Tropical Storm Isaac churned away in the Atlantic Ocean early Wednesday, forecast to strengthen into a hurricane and posing a potential threat to the GOP convention in Florida next week.
It is too early to tell what effects the storm will have on the U.S. mainland. But several computer models bring the storm into the Gulf of Mexico while others move the storm farther east over Florida.
With roughly 50,000 people headed to Tampa for the Republican National Convention starting Monday, there is heightened interest in the future path of the storm.
By early Wednesday, Isaac was about 345 miles east of Guadeloupe in the Leeward Islands with maximum sustained winds of 40 mph and was moving west at 18 mph, the National Weather Service in Miami said.
Tropical storm warnings cover much of the Leeward Islands as well as Puerto Rico and the Virgin Islands.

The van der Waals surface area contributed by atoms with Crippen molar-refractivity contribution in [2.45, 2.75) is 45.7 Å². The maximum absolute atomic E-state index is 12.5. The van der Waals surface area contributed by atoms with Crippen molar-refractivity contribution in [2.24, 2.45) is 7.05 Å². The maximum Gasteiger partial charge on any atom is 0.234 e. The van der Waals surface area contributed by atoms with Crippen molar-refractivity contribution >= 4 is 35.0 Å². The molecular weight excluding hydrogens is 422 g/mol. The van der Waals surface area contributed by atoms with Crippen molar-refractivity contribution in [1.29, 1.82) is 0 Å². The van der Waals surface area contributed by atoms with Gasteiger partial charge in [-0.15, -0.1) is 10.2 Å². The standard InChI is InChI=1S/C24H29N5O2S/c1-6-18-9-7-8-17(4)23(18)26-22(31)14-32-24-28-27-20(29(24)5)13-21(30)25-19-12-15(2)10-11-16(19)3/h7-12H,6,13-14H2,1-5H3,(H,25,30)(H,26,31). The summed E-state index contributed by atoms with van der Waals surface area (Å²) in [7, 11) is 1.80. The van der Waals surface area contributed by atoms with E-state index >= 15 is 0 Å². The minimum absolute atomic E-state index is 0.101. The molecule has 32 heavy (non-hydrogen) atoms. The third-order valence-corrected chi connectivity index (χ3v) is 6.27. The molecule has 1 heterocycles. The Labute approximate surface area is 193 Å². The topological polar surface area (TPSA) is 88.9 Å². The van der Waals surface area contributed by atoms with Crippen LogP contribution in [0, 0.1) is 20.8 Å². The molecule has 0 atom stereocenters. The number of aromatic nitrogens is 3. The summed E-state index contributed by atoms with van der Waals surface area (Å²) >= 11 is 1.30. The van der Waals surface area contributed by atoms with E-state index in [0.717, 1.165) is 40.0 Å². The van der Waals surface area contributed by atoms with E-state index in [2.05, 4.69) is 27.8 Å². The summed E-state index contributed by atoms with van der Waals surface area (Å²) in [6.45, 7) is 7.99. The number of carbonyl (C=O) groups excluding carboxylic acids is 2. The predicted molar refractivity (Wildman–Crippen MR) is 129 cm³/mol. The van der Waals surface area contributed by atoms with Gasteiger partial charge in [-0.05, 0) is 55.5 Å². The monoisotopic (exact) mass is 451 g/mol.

A hurricane watch is in effect for Puerto Rico and the U.S. Virgin Islands, which means hurricane conditions are possible within 48 hours.
"Strengthening is forecast during the next 48 hours ... and Isaac could become a hurricane by Thursday," the hurricane center said.
Forecasters caution that the forecast track is uncertain and the storm could be anywhere from the Bahamas to the north and the Cayman Islands to the south on Sunday.
CNN's Jason Hanna, Brad Lendon, Dave Hennen and Sean Morris contributed to this report.